US & World

Islamic terror: New York mayor says there is no 'specific, credible' threat against city

Iraqi Prime Minister Haider al-Abadi speaks during a bilateral meeting with President Barack Obama at the United Nations on Wednesday.
Iraqi Prime Minister Haider al-Abadi speaks during a bilateral meeting with President Barack Obama at the United Nations on Wednesday.
Pablo Martinez Monsivais/AP

New York City Mayor Bill de Blasio held a press conference this afternoon to tamp down comments made by Iraqi Prime Minister Haider al-Abadi.

De Blasio said American authorities had found no "specific, credible threat" against the New York City subway system.

Earlier today, al-Abadi caused concern when he said his government had uncovered a plot targeting the mass transit system. The Chicago Tribune adds:

"The attacks, he said, were plotted from inside Iraq by 'networks' of the Islamic State, also known as ISIS or ISIL.

"'They plan to have attacks in the metros of Paris and the U.S.,' Abadi told a small group of U.S. reporters while in New York for the annual meeting of the U.N. General Assembly. 'I asked for more credible information. I asked for names. I asked for details, for cities, you know, dates. And from the details I have received, yes, it looks credible.'"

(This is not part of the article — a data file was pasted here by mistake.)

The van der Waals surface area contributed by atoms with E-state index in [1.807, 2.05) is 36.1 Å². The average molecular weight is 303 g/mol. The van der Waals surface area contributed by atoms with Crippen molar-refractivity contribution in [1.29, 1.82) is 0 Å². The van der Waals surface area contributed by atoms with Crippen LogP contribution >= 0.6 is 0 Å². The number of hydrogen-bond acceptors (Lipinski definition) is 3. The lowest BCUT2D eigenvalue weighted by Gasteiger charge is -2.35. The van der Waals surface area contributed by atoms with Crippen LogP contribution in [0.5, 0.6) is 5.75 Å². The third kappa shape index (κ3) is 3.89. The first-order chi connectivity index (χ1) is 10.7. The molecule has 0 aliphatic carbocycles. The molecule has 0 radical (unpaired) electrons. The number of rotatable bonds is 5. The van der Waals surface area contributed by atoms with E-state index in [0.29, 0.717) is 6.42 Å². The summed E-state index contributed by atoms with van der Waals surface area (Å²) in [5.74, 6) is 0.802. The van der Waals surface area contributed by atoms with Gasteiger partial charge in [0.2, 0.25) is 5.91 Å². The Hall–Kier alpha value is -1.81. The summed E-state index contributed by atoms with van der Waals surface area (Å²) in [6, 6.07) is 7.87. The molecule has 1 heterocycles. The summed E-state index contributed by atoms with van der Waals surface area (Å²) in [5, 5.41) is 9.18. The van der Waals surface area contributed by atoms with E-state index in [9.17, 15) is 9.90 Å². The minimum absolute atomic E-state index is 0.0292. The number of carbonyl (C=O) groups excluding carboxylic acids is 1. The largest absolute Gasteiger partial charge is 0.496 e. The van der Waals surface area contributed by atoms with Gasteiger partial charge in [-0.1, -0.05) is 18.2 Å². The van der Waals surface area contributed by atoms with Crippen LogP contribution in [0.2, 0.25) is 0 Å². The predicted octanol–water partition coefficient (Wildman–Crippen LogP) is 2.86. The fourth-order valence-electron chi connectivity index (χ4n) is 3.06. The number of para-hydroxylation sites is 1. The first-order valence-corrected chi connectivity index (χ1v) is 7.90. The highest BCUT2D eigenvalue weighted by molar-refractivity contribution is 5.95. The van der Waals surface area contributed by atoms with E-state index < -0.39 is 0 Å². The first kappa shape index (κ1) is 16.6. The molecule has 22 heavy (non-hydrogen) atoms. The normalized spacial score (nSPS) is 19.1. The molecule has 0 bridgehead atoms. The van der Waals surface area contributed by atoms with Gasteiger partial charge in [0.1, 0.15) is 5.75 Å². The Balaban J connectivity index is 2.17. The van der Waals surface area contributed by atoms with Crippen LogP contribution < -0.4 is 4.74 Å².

American officials went quickly on the offensive.

New York Gov. Andrew Cuomo said: "The New York City subway system is safe. Go about your business — be prudent, everyone can be helpful, the expression 'if you see something, say something,' is truer now more than ever."

National Security Council spokeswoman Caitlin Hayden said: "We have not confirmed such a plot and would have to review any information from our Iraqi partners before making further determinations."

Reuters reports that despite that, New York City Police Commissioner William Bratton said the department added police on the subway system.